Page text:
How many times have you had a dilemma…and the solution was totally unexpected?
Overzealous Security Guards
This became clear last night, as we trudged to a Denver Nuggets basketball game with friends. Lo and behold, when we got to the admissions area, guards were out ‘wanding’ everyone. (Must have been a security threat of some kind.) This is Colorado, and many people, our friend Tommy included, carry a jackknife, as a matter of course. He actually had two — which the guards found. He either had to throw the knives away, or trudge back to his car to store them there.
It was pitch dark, bitter cold, and we’d had 6″ or so of snow that afternoon. The game was nearly ready to begin. Tom muttered about how expensive the knives were, disappeared for a bit, then rejoined us. He hadn’t time to get back to the car, so I assumed the knives were in the trash.
That is, until game’s end…when he suddenly stopped outside by a clump of bushes. He’d shoved the knives under the snow nearby, reasoning that no one would be foraging around for anything on such a cold night.
And he was right.
We have problems throughout life, things that we need to fix or solve. We’re often given standard answers to problems– and dictated ways we ‘should’ respond. What if the best solution isn’t the ‘right’ one, at all?
The Stuck Semi
Another case in point: the stuck semi. A semi driver drove into a low overpass, made it partway, then stopped. No matter how hard he tried to rev his engine or ease out, his trailer was firmly wedged in place.
He was stuck.
He could have pulled his truck forward, but the cargo trailer would still be there. He couldn’t go backward, and no amount of rocking or pushing had dislodged the trailer. By this time, traffic was backing up behind the semi, and the frustrated driver was out staring at his problem, watched by an interested crowd. It seemed that they’d all be there for quite some time.
Until a child spoke up. Why not let the air out of the tires, so the trailer would drop down?
Within an hour, the trailer had been pulled out, tires re-inflated, and a relieved trucker was on his way. Sure, a wrecker could have been called, instead, and the trailer dragged out — most likely with substantial damage to both cargo and overpass. A simple change solved the problem faster and with less waste of time.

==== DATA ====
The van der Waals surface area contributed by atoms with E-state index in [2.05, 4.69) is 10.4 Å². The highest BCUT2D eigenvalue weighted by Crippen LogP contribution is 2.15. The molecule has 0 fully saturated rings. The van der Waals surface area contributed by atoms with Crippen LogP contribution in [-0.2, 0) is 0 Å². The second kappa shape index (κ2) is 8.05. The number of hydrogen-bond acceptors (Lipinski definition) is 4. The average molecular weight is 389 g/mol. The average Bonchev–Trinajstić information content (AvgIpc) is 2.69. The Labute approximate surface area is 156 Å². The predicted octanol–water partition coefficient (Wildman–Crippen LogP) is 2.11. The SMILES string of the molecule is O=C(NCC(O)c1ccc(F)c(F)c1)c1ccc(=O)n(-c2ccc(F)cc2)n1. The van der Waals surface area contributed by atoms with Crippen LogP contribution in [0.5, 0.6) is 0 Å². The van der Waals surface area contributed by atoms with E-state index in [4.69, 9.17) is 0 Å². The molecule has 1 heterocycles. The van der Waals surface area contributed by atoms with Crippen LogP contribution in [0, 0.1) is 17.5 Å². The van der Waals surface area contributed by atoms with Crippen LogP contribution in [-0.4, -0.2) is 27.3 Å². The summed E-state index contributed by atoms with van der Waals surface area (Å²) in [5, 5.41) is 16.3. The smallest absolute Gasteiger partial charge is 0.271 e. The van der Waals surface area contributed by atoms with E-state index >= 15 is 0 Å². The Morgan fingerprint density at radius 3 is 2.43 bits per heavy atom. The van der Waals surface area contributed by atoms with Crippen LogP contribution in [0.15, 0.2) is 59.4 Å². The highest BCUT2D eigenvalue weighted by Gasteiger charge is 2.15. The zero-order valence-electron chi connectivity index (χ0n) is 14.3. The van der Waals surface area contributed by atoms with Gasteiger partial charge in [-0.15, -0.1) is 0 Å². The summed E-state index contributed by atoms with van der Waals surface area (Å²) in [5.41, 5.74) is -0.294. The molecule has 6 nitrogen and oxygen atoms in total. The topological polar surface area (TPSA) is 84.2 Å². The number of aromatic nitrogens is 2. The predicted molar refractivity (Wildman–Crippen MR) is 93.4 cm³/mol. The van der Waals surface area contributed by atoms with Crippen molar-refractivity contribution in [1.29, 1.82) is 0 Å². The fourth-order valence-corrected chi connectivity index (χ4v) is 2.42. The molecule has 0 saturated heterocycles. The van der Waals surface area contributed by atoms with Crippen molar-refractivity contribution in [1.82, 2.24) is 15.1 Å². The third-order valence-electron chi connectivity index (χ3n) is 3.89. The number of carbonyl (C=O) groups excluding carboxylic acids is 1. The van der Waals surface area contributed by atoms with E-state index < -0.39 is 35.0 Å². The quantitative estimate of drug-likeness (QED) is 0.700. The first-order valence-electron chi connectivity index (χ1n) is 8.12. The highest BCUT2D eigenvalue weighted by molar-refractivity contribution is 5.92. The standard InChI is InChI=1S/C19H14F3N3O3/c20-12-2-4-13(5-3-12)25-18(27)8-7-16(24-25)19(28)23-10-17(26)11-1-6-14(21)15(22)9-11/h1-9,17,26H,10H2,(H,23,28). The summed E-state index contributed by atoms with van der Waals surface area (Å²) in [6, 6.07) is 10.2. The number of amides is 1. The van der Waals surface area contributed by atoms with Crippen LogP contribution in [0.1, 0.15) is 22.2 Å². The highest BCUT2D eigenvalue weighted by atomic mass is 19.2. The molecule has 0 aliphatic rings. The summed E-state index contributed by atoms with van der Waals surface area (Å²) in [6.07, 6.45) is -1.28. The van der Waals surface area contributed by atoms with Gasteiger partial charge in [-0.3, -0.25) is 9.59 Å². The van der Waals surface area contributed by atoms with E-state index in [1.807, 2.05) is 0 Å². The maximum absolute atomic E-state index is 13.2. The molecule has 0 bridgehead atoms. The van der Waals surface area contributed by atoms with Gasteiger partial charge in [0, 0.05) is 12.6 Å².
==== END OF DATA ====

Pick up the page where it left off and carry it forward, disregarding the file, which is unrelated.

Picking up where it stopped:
Think Outside The Box
Take a look at the challenges and problems you’re mulling over right now. Is there another solution possible?
Repurposing. This goes for everything in the house, from furnishings to dishes and curtains. An armoire can start out holding clothes…then kids’ toys…then on to silverware and tablecloths with hardly a blink. Kids’ lockers, painted in bright colors, are the new accessory for storage areas, as well as luggage carts-on-wheels for coffee tables, and so on. This look is big right now, called “steampunk” and “industrial chic.” You can find expensive reproductions in catalogs ranging from Pottery Barn to Restoration Hardware. Why not get the originals, instead, from places like Craigslist? Or stick to classic pieces (“Can I use this in more in one place?”) and move them around as your circumstances change.
Break down to the basics. Cargo shipping containers, for example. Sure, they carry product from one market to the next. But in recent years, they’ve been successfully converted into housing, both by themselves, and into larger designs. Dwell magazine and other modern architectural magazines are filled with these funky living spaces. It’s not a new idea, certainly — The Boxcar Childrenwas on many a kid’s shelf decades ago.
What are they, really? A sturdy, reasonably waterproof box.
Maybe you’ve been wishing for a separate office. (Or your teenager would love their own living space.) A cargo container, enclosed with large windows and some kind of door, may be your answer. (Think of it as a construction trailer — or could that solve your problem, instead?) Keep that front open, and use it as a recording space. Or concert shell. Mushroom farm or developing studio for photography. (Think “cave.”) Or perhaps a screening room for movies?